In Longden’s debut novel, a young widow becomes the housekeeper to a wealthy, difficult man—and realizes her potential.
Californian Sydney Holmes had been performing odd, temporary jobs for years following the deaths of her husband and children, when she applies to be a personal secretary and housekeeper for Jason Jamieson. Sydney is beautiful, with a propensity for wearing low-backed dresses, and a slow simmer of tension starts to build between her and her employer, a prominent corporate executive whose temper and coldness are gradually proven to mask a sense of compassion. As Sydney takes on greater responsibility at Jason’s firm, and as she demonstrates her thoughtfulness over the course of their live-in professional relationship—particularly during Jason’s health crisis—Jason cannot help but reconsider their platonic situation. The novel tells an age-old story (rich man, poor woman who teaches him virtues) through a string of anecdotes, which, while sometimes touching, lacks the specifics that would ground the story or distinguish it from previous, similar iterations. For instance, Sydney seems intended to be close to perfect, but her actions and dialogue instead make her seem abrasive. Jason, whose handsomeness is understood (though we have no idea what he looks like) and whose position is important (though what he does, exactly, remains ambiguous), doesn’t have many depicted attributes beyond an affinity for poker. We are told what he is like, but we do not witness it. Some of the dialogue perplexes (“ ‘Don’t get fat, Sydney.’ ‘Who cares?’ ‘About five guys who will see you shortly.’ ‘You’re sweet.’ ”) or aggravates (“ ‘I like it when you get angry; the minute you get defeated you have a beautiful look about you. You succumb,’ Jason said”). Other exchanges, however, bristle with playful yet demure sexiness; it’s in those moments that the chemistry between Sydney and Jason becomes unmistakable—and thoroughly enjoyable. The message of redemption through love is an admirable one, but that message too often becomes overshadowed by episodes and language that cause stumbling rather than smooth progression toward the end.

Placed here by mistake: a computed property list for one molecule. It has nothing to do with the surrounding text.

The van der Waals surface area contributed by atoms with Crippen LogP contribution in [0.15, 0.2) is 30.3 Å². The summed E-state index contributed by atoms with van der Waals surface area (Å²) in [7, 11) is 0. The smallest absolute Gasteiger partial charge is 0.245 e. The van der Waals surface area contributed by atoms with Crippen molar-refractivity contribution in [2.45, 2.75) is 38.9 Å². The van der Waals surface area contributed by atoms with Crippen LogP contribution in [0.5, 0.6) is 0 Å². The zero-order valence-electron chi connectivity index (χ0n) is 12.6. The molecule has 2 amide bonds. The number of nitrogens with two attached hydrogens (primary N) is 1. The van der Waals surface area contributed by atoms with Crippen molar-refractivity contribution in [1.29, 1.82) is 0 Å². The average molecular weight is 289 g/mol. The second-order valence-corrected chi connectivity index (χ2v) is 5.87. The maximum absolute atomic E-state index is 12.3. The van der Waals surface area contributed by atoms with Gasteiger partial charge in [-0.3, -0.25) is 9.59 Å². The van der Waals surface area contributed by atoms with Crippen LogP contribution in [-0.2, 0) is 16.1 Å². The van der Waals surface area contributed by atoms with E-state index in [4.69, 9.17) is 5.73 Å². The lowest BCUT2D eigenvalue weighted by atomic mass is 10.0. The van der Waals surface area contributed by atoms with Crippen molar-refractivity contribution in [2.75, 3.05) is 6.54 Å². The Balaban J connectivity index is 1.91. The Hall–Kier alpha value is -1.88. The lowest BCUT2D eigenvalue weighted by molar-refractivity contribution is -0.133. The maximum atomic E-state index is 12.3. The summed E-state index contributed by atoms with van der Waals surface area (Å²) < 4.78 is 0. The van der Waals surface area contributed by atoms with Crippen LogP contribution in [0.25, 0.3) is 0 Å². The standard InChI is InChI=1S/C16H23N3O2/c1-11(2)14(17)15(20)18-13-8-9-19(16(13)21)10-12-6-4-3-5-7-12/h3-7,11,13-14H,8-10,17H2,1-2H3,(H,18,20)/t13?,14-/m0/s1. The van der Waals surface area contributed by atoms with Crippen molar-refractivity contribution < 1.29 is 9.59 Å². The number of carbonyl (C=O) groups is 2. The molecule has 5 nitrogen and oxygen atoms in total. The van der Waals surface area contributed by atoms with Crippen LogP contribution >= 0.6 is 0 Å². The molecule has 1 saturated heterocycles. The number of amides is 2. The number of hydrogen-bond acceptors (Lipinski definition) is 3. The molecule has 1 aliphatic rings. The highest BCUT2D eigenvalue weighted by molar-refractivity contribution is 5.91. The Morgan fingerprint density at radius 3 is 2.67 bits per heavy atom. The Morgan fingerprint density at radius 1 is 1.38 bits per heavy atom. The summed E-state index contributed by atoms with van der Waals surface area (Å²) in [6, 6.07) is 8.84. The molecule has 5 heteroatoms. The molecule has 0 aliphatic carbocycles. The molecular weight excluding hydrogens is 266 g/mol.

A vague relationship saga with a commonplace plot.